This month Google released the next beta version of their mobile operating system, Android Q Beta 3. This was revealed at Google I/O and the company confirmed that Dark Mode was finally making its way into the OS. While this doesn’t change anything that has to do with apps, we can force this using a hidden developer options feature.
Being able to install themes on Android devices is something that the community has been wanting for years. It got to the point where we had more than 2 different theming engines available from the developer community. Substratum seems to have won out (as of right now) but this could change at any time.
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In fact, themes could be built right into the Android OS (which is what some theme engines used) once Google finally develops the feature for end users. However, a fully built theme engine might not even be needed. While it can be nice to have a variety of options, most just want a light, dark, and black theming option.
Android has slowly been moving to light as its default theme color but Android Q Beta 3 has made Dark Mode official.
The thing is, this iteration of Dark Mode only changes things like the Settings application, the Notification Shade, and the Quick Settings Panel. It doesn’t change the applications you have installed. However, there’s an experimental feature in Android Q Beta 3 that lets us force this dark mode on all of our applications.
Note – I want to emphasize that this feature is experimental. Not only could it make some apps look strange, but you could see some UI elements the wrong color, and it’s even possible for it to cause app crashes. Remember, this is all beta software. I also want to point out that this feature could be removed before Android 10 is released.
Time needed: 5 minutes.
How to Force Dark Mode on 3rd-Party Applications
- Enable Developer Mode
- Go into the Developer Options menu
For Android Q Beta 3 that’s Settings -> System -> Advanced -> Developer options.
- Scroll about 3/4ths down the page and enable the Override Force-Dark toggle
- Then go back to the Home Screen and test the new change in your favorite apps
The feature is tucked away inside the Developer Options so it’s not something that most people will find. It’s actually not a feature that most Android owners even know about right now. It’s great to see Google working with so many OEMs on getting Android Q Beta 3 to more devices, but I’m hearing some of them aren’t stable at all.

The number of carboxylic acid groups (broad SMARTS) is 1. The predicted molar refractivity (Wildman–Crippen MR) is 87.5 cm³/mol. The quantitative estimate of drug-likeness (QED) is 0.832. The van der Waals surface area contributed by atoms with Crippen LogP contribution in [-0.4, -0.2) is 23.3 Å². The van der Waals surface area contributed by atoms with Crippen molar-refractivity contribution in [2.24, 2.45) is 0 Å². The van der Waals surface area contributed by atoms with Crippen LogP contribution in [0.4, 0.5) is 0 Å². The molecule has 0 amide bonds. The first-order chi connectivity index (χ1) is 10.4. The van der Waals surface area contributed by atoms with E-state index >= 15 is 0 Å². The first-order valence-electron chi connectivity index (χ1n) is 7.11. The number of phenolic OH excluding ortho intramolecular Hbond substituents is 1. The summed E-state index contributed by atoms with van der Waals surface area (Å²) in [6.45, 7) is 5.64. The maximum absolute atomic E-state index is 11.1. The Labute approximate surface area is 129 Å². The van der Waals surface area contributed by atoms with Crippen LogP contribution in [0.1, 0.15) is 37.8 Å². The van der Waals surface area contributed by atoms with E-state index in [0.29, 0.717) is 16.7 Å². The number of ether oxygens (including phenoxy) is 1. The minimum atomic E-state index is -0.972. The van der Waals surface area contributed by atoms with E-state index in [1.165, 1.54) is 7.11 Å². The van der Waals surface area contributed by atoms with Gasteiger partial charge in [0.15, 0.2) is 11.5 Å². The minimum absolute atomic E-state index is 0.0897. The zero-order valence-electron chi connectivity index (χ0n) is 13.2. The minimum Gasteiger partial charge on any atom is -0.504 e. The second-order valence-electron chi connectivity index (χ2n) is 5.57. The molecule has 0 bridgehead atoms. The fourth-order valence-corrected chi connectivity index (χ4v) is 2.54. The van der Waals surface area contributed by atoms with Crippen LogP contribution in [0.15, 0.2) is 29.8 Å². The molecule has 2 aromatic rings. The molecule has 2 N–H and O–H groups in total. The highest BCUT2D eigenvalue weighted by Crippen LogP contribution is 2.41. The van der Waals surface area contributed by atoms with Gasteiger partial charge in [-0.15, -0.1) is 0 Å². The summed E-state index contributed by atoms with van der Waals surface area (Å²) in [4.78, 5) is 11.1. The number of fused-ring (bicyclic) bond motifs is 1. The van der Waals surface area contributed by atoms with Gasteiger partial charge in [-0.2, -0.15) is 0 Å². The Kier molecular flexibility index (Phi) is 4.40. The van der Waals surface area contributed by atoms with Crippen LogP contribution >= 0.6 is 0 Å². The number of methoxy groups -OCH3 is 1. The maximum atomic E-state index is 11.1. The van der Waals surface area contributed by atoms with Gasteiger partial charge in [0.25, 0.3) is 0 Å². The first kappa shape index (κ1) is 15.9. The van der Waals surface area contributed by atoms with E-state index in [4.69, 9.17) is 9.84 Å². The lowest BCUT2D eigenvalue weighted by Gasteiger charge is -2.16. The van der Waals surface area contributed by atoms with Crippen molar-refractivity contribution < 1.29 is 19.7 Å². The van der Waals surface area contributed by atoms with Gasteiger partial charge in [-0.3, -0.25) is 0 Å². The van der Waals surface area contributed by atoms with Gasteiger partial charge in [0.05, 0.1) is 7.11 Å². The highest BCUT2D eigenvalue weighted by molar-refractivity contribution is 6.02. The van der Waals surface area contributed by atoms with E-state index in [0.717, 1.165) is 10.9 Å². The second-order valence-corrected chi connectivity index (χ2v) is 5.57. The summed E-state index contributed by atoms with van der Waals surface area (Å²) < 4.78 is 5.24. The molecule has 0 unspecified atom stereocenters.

Which ties into this feature quite nicely too as this feature is far from being complete. You don’t see this on many of the other features hidden in the Developer Options menu. Most of them are for developers and they allow them to debug their application while it’s being coded.
Forcing Dark Mode on Apps is Clearly Experimental
If you have used Google’s previous Android betas (which used to be known as Developer Preview builds) then you may be familiar with these experimental features. Some of them stay (SystemUI Tuner stayed in a couple) in the stable release of that Android version but some of them disappear.
We’ve actually seen this Dark Mode theming feature in previous beta builds of Android in the past.
They were just removed before the stable version of the software had been pushed out to the public. It’s sad when this happens as us enthusiasts have grown to enjoy them but it’s just how beta software is. I made sure to warn you earlier about how this feature could be removed at any time. So be aware of that.
Then again, it may be developed to the point where it can go live as a stable feature in the release of Android 10. We’ll just have to wait and find out.
However, if this feature were to make it in the stable release of Android 10 then Google has a lot of work to do in the meantime. I said this feature was experimental and you can see why from the screenshot above. This doesn’t happen to all applications but in some cases the icons in the Status Bar don’t change.
The image above was taken from the official Google Play Store application so it’s interesting that this bug was left in. I just felt this stood out to me because other 3rd-party apps (such as my smart plug app) shows the Status Bar icons just fine. It’s a cheap smart plug too so I would think the app standards are low.
This is the smart plug application that I was talking about. The first image is how the application normally looks and the second image shows you the application when this experimental Dark Mode toggle is enabled. Some parts of the app seem out of place but that’s mainly due to the images that are used.
I believe this feature is going to be incredibly useful for those who use the regular set of applications. Apps such as Facebook, Instagram, Twitter, YouTube, Google, Gmail, Snapchat, and more. I haven’t personally tested these apps (and some of them have a Dark Mode option on their own) but it’s these types of apps that could benefit from the feature.
Dark Mode Needs More Customization Options
Sadly, that last part is why I think most people will not end up using it. While it can be useful for a lot of apps, there aren’t any standards put in place that guarantee an app looks good. App developers could use this time to change parts of the app so they do look good but then they might as well just build in its own Dark Mode feature.
For this to be truly useful, I think that Google needs to let people choose which apps they want to force Dark Mode to be enabled for. And that type of extra work isn’t something that I see the company putting resources into. Now, this may be an opportune moment for 3rd-party developers to create a solution though.
But, just like Google, it may be a waste of time to develop an application that offers this feature if Google will simply take it away before Android 10 is officially released. We’ll just have to wait and see how things pan out.